Paid journalism’s motto: If you’re good at something, never do it for free

Journalism Online’s Steve Brill recently told CNN that he thinks 10 to 15 percent of visitors to newspaper Web sites would be willing to pay a price for that privilege.

Let’s say that a newspaper in a given month has 1 million visitors. It might be that 850,000 of those people just came there casually through a Google News search, came there once or twice, but aren’t particularly devoted to, let’s say, The Washington Post.

On the other hand, there might 100,000 or 150,000 of those people who absolutely, positively have to see The Washington Post every day. They want to read your column. They want to read the stuff about lobbying.

They want to read the stuff that really makes The Washington Post The Washington Post.

Those people will be asked to pay something, typically getting a big discount if they already have a print subscription.

Transcript provided by Nieman Journalism Lab.

Apparently, Brill told Neiman’s Zach Seward in June that only 5 to 10 percent of users would pay, meaning that either he forgot what he said before — perhaps because the numbers are arbitrary — or he’s become more optimistic about the future of paying for news online.

Michael Masnick at TechDirt wrote about this yesterday, saying that Brill’s approach is typical of top-down thinking and that he’s “way overestimating the willingness of online readers to pay.” He goes on: “You need to be bottom up and explain not why x% will buy, but why the first person will buy, and the second person and so on.”

I think, though, that Brill somewhat addresses Masnick’s “top-down” concerns — if you read beyond the area highlighted in Neiman’s transcript. Later in the interview, Brill told CNN:

A lot of people will pay something for that after they’ve sampled it, let’s say, five or 10 times. Or a lot of people will pay for the coverage of the State Department.

Most significantly, lots of people will pay for coverage in their hometown, in their hometown newspaper of the local zoning board or the high school baseball team, because there is nobody else that’s covering that. And I think most Americans understand that. And in fact, most Americans have been paying for that kind of coverage all of their lives.

I don’t agree with his implication that people have been paying for news their whole lives so they should continue to pay (what, out of habit?), but I do think that he’s looking from the bottom up a little here. If a few users find at a particular news site information they can’t get anywhere else, they might slowly start to rely on that source. The value of the source then increases, and so does its traffic.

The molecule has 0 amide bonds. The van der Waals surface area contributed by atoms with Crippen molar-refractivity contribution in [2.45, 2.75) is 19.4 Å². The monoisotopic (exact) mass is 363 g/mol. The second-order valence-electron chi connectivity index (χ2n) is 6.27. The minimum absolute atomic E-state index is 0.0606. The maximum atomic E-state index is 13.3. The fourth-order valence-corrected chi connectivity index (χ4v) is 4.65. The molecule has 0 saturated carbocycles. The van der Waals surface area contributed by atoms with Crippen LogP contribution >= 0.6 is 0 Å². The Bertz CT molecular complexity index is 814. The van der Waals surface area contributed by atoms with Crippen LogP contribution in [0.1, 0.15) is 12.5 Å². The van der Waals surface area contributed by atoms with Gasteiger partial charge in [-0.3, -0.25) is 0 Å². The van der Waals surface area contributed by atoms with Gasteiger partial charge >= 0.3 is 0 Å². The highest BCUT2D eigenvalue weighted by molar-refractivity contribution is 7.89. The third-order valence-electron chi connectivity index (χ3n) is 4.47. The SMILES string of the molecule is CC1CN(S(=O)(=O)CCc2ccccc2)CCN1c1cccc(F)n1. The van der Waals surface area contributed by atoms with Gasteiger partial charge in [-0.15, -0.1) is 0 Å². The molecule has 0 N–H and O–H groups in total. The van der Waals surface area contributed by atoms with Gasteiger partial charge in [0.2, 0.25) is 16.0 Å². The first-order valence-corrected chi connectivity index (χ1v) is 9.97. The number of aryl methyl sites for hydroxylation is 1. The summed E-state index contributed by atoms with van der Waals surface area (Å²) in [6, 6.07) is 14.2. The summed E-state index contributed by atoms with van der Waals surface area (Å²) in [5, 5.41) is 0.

He’s right in saying that local news coverage is unique and that people realize the scarcity and value of that; but trying to slap a percentage on it based on market estimates is the wrong approach. That’s a corporate/venture capital approach that establishes expectations that might be unrealistic or unachievable.

But he’s on target with the issues. Scarcity is going to be a big deal for the future of news. For example, the only newspaper covering my area in-depth — or at least at a level approaching in-depth — is the Bozeman Daily Chronicle. You cannot get serious local coverage anywhere else. Despite all the complaints leveled against the newspaper for its occasional errors and goofs, people still think of it as the local source for hard news.

Nic Brisbourne puts it this way on paidContent.org:

This is, I think, the real business model for news companies in the future – build a community around news and stories and maybe make a little in advertising, but the real money will come from leveraging the position in the community to offer services no one else can.

What the Chronicle needs to do, what all news outlets need to do, is determine what they do well and capitalize on that. Perhaps that means getting people to pay for that coverage online; perhaps it means different ad rates on those pages. Perhaps it means relegating that coverage to the dead-tree edition (probably a foolish idea).

Whatever the solution, it’s going to involve making the most out of what you do best, and it might not involve making a lot of money right away. But the community of loyal readers you build around that scarce content has got to be worth something in the long run.